“It was quite surreal to hear someone of his name recognition speak about these very mundane concepts — like a Prime Minister Rebuttal Speech or a Leader of Opposition Constructive Speech — that you imagine are limited to a quite niche college community,” she said.
Han is a senior news writer for the ‘Prince.’
Offering advice to conservative students who were eyeing a political career, Cruz stressed the importance of being truthful.
“We’ve all seen too many politicians that lie, that just tell us what we want to hear, and break their word. I wanted instead to be able to run on a record where if you wanted to know what I thought, you could point to the record,” he stated. He recommended that students “go build a record fighting for an issue that matters.”
When looking back on the night, Terrell Seabrooks ’21, vice president of Whig-Clio, noted that the attendees he’d spoken to “really enjoyed the discussion.”
“We want to be that political hub where regardless of your political views, you can come and hear what’s being said in Washington. So that’s why we’re really happy with tonight; we brought that conversation down to the student body,” he stated.
Srivilliputhur and Han agreed with Seabrooks’ sentiments about member reaction, but they also raised questions over the selection of pre-submitted audience questions by event organizers.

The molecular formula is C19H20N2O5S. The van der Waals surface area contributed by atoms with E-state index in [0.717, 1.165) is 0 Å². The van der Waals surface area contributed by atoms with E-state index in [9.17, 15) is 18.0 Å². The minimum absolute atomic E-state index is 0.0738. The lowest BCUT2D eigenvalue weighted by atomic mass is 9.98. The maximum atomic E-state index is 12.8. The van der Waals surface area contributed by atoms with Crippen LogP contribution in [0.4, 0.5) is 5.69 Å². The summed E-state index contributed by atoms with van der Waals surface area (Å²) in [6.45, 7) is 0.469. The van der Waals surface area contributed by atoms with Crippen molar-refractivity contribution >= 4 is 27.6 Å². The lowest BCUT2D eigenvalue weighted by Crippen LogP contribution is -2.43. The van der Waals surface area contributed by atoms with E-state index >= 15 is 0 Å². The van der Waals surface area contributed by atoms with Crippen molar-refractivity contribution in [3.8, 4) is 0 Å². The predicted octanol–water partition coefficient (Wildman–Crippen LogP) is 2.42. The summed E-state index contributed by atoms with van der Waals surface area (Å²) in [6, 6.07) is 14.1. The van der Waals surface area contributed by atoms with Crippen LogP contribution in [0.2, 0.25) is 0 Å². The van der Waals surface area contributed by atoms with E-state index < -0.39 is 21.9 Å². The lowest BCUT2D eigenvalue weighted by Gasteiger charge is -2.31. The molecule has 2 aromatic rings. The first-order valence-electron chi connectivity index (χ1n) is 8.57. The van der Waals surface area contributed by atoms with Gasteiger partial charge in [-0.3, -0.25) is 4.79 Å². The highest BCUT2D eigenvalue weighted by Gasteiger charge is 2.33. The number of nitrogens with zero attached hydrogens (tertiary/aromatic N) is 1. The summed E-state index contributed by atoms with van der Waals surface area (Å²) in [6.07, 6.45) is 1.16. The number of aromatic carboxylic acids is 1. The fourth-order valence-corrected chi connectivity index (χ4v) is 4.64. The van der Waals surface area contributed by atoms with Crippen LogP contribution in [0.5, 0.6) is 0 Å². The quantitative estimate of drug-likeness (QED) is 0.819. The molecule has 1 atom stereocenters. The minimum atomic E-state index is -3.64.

“They complained about censorship, how you can’t speak your mind anymore, but they picked pretty softball questions,” Texas resident Srivilliputhur said. “Both my roommate and I had questions about what Ted Cruz does for bi-partisanship … as someone represented by Cruz I’d like to have known his opinions on current events or specific policies.”
“It would have been interesting to hear him speak on COVID,” Han added.
Srivilliputhur, reflecting on the experience, noted that he “may disagree with Ted Cruz on a lot of issues.”
“But from a human to human standpoint, Princetonian to Princetonian,” he continued, “this event did a good job of humanizing Ted Cruz and showing that he’s just a guy like other people.”
Hoffman was unavailable for comment by the time of publication.
Editor’s Note: After publishing this piece, The Daily Princetonian granted one of the interviewed students anonymity, following personal concerns brought to our attention.